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According to Wikipedia, the word Thuggee derives from the Hindi word thag meaning thief.
10) Furthermore, Sleeman's carefully-phrased exhortation constitutes a coded demand that the government should provide its officials with material and human resources to pursue the campaign; and enact changes to the existing laws to produce a 'greater dread of immediate punishment' by making convictions for thuggee easier to obtain.
By the 1840s, thuggee had been suppressed in India under the aegis of Major William Henry Sleeman, 'hero of the Raj' under whom some 3,000 Thugs were captured.
Gresh and Weinberg have written several books about popular film, and while their enthusiasm for these cinematic icons are unwavering, a great deal of objective information is presented about such subjects as the Thuggee cult, the Cross of Coronado, the Sankara Stones and of course the Ark of the Covenant.
The most interesting part of Reitz's discussion--and easily the most surprising example of how the periphery shapes the metropole--is the analysis of Thuggee and its suppression by British imperial police.
This time Indy is not fighting Nazis, who want to dominate the world using sacred artifacts, or evil Thuggee cult followers; he is fighting Russians, who want to dominate the world using the supernatural powers of crystal skulls found in South America.
Chapter 4 discusses Catherine Sinclair's 1852 novel, Beatrice, and its equation of Roman Catholicism with Thuggee, a "secret Hindu cult" whose members, "often serving as trusted servants of the colonial British" would befriend unwitting travelers and then strangle them (135-36).
The story of William Sleeman brings in the colonial strand as well as the human factor whereby he sees success against the Thuggee as his passport from a prospectless junior official to promotion, fame and fortune.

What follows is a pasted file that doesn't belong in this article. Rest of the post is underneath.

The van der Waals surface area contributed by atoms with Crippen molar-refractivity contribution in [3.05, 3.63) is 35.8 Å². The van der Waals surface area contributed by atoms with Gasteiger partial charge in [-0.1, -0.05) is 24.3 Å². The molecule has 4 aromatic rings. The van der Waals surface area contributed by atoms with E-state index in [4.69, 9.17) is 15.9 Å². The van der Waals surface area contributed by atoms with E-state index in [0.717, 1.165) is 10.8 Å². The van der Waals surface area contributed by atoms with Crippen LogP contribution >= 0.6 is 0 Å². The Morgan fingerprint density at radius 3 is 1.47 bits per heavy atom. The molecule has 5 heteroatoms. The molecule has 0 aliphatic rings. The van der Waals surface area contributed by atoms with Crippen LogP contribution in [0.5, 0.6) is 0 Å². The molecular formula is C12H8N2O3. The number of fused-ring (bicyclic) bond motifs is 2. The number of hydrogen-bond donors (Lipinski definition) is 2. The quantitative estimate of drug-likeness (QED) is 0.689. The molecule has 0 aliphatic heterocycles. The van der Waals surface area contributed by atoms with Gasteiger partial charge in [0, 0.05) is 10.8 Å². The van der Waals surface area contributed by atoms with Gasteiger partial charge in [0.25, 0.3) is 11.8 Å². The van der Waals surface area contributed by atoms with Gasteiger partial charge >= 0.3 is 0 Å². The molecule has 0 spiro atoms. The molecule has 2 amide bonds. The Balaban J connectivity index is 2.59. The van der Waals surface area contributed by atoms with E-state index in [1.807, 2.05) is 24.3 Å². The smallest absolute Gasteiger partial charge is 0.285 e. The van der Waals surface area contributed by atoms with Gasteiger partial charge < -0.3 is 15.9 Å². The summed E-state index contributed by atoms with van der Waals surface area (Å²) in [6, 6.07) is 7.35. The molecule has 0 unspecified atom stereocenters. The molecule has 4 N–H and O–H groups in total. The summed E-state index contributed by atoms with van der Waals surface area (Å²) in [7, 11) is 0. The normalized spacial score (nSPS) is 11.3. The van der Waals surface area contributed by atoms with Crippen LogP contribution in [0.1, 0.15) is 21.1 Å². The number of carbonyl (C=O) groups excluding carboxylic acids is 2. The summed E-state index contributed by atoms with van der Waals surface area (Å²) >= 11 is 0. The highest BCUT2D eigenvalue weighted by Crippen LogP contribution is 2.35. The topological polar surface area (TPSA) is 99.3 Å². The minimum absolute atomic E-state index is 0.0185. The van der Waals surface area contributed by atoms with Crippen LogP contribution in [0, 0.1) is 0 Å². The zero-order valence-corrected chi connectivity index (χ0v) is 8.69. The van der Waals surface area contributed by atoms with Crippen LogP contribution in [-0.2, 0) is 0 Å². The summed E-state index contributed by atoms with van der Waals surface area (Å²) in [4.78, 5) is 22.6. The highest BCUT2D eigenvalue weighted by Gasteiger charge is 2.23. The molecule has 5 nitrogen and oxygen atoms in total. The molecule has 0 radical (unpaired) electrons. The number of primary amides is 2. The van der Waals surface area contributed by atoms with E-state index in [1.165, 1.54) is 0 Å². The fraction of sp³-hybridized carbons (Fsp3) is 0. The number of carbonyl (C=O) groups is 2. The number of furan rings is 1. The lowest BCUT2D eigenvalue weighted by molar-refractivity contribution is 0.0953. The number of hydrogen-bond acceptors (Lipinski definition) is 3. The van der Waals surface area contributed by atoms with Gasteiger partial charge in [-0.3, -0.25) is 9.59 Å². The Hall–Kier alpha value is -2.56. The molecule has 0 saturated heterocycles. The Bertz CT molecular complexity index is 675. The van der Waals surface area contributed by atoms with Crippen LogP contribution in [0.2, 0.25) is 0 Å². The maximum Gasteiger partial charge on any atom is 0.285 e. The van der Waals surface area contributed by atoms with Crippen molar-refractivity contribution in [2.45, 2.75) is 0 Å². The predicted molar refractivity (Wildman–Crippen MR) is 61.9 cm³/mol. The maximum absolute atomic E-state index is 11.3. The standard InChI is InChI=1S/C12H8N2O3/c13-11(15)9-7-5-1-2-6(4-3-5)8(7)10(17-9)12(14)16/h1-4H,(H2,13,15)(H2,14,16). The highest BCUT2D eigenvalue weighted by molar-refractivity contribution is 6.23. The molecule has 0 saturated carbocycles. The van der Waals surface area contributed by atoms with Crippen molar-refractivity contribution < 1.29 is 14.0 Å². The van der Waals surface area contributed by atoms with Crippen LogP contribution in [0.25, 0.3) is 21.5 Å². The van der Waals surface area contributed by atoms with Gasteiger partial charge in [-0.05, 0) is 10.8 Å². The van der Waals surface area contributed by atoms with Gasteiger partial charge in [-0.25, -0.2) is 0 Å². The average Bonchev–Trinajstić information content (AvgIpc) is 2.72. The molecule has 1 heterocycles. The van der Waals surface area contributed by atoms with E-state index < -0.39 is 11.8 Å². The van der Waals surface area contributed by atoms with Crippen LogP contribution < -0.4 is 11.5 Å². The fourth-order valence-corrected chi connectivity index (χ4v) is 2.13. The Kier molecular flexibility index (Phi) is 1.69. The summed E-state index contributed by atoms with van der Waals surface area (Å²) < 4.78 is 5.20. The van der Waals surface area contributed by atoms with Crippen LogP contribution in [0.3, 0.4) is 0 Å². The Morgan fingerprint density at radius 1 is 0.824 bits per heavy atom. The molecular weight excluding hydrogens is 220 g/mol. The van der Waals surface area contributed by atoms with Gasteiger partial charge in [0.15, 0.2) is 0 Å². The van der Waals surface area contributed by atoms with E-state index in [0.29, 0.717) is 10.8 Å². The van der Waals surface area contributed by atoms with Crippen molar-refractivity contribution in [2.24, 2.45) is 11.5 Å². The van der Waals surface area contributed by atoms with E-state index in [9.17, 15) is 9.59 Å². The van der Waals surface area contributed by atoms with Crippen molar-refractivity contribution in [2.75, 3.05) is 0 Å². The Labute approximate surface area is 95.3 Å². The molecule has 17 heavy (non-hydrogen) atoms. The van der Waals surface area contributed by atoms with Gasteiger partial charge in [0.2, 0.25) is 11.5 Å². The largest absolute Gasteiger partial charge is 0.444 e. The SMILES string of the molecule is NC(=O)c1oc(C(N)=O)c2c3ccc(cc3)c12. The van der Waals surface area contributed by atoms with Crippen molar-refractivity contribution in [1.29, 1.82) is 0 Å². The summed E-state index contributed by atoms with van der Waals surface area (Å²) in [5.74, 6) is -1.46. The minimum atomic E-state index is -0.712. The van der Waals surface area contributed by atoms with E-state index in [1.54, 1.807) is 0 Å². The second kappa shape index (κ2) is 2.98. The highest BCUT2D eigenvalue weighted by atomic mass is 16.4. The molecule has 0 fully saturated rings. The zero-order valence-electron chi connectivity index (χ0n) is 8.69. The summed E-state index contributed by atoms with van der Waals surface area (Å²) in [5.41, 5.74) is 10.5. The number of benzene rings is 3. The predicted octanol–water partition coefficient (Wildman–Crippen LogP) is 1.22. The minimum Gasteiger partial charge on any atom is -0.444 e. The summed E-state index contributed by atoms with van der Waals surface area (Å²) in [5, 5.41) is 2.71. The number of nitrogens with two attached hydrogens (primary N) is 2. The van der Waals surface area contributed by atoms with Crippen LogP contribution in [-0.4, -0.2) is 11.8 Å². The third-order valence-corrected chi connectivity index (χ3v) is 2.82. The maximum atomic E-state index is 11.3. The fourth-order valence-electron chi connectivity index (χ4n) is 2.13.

One can also recall that Eugene Sue's The Wandering Jew contains a long attack on the Jesuits, comparing them to the Thuggee Society in the East.
Thuggee was almost a caste--membership was hereditary, outsiders scorned--and Thugs were certainly more than bandits; not only deadlier, but so adept at disposing of evidence that they'd thrived for hundreds of years before their existence was officially acknowledged.
However, Lord Bentinck, famed for his reformist zeal on thuggee and suttee, would soon be swayed by the growing stridency of Anglicist voices, raised in clamor against the Orientalists' agenda.
As such, the campaigns against thuggee and suttee frequently cropped up in imperial apologetics.
2) The novel capitalized on a series of revelations about the secret Indian religious society known variously as Thuggee, Thagi, and Phansigar.
Returning to race, and to the discussion of her interpretation of Edwin Drood begun above, I am frankly surprised that Najder, for all her concern with the contemporary, can in 2002 take seriously Howard Duffield's 1930 proposal that Jasper is a member of the Indian Thuggee cult.
Two 19th century examples arose in India: suttee and thuggee.
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